As he approaches a century of life, Sergio says he has a strong suspicion he's the oldest employee in Delray Beach. Technically, he stopped working at Miller Park two years ago when his wife, Emma Loretta, who passed away in April, first showed signs of sickness. Months later, he asked the city of Delray Beach to return to work at Miller Park.
"That’s just who he is, a very hard worker," said Margie Barbaree, the eldest of Sergio’s four children.
The city will honor him on his birthday with a plaque for his many years of service. He’ll officially retire that day.
Sergio is well-known in Delray Beach’s Little League community. He was always the first to arrive at Miller Park in the afternoons before the games and the last to leave in the evening. He has collected dozens of pins and patches from the many teams that played, each souvenir attached to a black vest so weighed down by memories that it’s too heavy for Sergio to wear.
What kept him working at Miller Park so long? "The children."
"I was with the kids all the time and they always asked me, 'How old are you?' They wanted my job." he said chuckling. "I told them, 'You’ll be waiting a long time for my job.'"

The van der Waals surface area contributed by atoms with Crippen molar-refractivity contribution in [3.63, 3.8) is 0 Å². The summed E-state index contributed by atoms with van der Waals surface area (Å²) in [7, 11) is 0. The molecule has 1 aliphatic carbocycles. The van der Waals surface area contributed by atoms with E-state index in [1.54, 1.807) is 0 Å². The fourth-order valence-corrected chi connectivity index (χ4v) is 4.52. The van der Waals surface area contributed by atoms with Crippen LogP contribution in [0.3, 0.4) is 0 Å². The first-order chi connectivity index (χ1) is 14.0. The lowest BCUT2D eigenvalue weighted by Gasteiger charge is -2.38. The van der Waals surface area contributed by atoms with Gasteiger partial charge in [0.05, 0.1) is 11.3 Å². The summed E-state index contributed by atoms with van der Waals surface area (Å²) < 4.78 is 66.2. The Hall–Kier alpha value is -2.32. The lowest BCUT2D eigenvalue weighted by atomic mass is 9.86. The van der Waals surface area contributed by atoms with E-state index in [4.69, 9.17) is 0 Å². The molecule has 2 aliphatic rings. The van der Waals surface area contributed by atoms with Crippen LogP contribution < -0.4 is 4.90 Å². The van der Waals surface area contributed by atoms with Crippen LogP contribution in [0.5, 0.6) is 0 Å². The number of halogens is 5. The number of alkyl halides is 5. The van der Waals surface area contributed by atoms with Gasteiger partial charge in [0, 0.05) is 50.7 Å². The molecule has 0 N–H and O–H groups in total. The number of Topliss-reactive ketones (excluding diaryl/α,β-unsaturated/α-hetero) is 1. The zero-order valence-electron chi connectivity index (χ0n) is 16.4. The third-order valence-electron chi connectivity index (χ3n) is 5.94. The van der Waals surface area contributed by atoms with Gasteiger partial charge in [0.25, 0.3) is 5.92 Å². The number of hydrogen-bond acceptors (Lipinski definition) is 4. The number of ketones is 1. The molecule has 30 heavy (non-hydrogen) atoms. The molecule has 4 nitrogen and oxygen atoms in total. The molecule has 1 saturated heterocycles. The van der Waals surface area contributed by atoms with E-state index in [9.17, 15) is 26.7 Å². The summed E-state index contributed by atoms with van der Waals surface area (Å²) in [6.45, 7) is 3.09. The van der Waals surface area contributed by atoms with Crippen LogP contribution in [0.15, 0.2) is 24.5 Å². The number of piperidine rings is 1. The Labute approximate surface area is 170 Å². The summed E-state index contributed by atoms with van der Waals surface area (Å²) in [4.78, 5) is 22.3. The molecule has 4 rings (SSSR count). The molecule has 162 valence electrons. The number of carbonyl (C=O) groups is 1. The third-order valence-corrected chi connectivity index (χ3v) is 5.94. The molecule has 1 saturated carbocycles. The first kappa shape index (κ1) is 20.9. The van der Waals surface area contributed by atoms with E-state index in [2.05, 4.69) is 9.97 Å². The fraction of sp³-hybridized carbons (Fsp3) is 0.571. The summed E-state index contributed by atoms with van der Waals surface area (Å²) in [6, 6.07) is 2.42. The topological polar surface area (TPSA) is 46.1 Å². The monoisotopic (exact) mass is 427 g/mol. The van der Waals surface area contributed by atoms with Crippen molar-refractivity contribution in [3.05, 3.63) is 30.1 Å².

In 1996, a field at the park — Sergio Field — was named in honor of the veteran and Delray Beach employee.
"Most people are six feet under when they recognize them with such an honor," he joked. "Here I am six feet above ground and enjoying it."
He doesn’t visit the field as often as he'd like to — he uses a walker to get around now — but stays involved in Delray Beach's veteran events. Sergio served in the Navy between 1942 and 1945, and was stationed in the South Pacific during World War II.
He went to Washington D.C. recently on an Honor Flight.
He saw the flag raised at Iwo Jima and recalls memories of his time in the Navy in remarkable detail, down to the day of week some events happened.
"It’s just mind-boggling how he's able to remember everything," said Rosemarie Brant, another of Sergio’s children.
It helps that he’s jotted down every job he has held on a two-page notebook entry. Among the listed trades: bus boy in the 1940s, milked cows in the 1950s and owned A Cafeteria, an eatery on Atlantic Avenue across from what is now Old School Square, between 1956 and 1961.
"Back when the rent on Atlantic Avenue was only $150 a month," he said.
He’s collected the history of Delray Beach in his memory bank since he moved to the quiet village by the sea in the mid-1950s.
"It’s the best place I ever lived," he said.
As with many who reach the milestone of 100 years of life, Sergio’s often asked the key to living long and healthy.
"Well it’s not the pound cake and powdered donuts he eats for breakfast," Barbaree joked.
Said Sergio: "Keep working. Best thing to do to stay alive. You got to keep working."